Internal waves colliding

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Master's student Sean Smith created experiments to analyze two internal wave beams colliding. When these types of waves collide they create harmonic waves with frequencies of the sum or difference of the colliding wave frequencies. Sean was able to estimate the energy at which these waves will propagate away.

For videos of the resulting harmonics created see:

The paper submitted on this work can be found below.  The abstract is included here:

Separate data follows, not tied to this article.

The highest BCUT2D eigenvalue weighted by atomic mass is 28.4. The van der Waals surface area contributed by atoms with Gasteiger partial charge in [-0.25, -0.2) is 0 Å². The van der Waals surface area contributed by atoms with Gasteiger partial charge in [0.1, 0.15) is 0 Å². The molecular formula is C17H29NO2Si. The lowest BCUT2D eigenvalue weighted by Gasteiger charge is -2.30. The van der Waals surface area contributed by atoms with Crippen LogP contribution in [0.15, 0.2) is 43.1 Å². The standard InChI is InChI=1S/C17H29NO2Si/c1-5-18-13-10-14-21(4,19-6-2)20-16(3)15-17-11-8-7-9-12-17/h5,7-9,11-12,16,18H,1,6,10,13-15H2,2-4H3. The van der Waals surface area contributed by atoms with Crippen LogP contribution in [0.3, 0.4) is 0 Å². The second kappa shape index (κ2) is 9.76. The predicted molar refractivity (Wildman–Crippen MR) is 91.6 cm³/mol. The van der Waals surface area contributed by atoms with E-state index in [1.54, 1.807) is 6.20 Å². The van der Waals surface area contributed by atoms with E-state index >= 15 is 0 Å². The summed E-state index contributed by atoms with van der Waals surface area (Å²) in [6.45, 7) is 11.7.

Internal waves are abundant in both the ocean and atmosphere. However, nonlinear generation of harmonic waves due to interactions between internal waves have not been a major focus in previous research. When two nonresonant internal waves collide, harmonics are formed at the sum and difference of multiples of the colliding waves' frequencies, taking energy from the initial wave beams. Here we experimentally create interactions between nonresonant internal waves and determine a relative energy partition to second-harmonics for eight unique configurations. It is found that approximately 6% to $9% of the original relative energy of the two interacting waves is partitioned to harmonics. It is found that this value is more dependent on the relative direction of the colliding waves approach to each other than on their particular frequencies. The majority of the incoming energy from the colliding waves also leaves the interaction with the same frequency.
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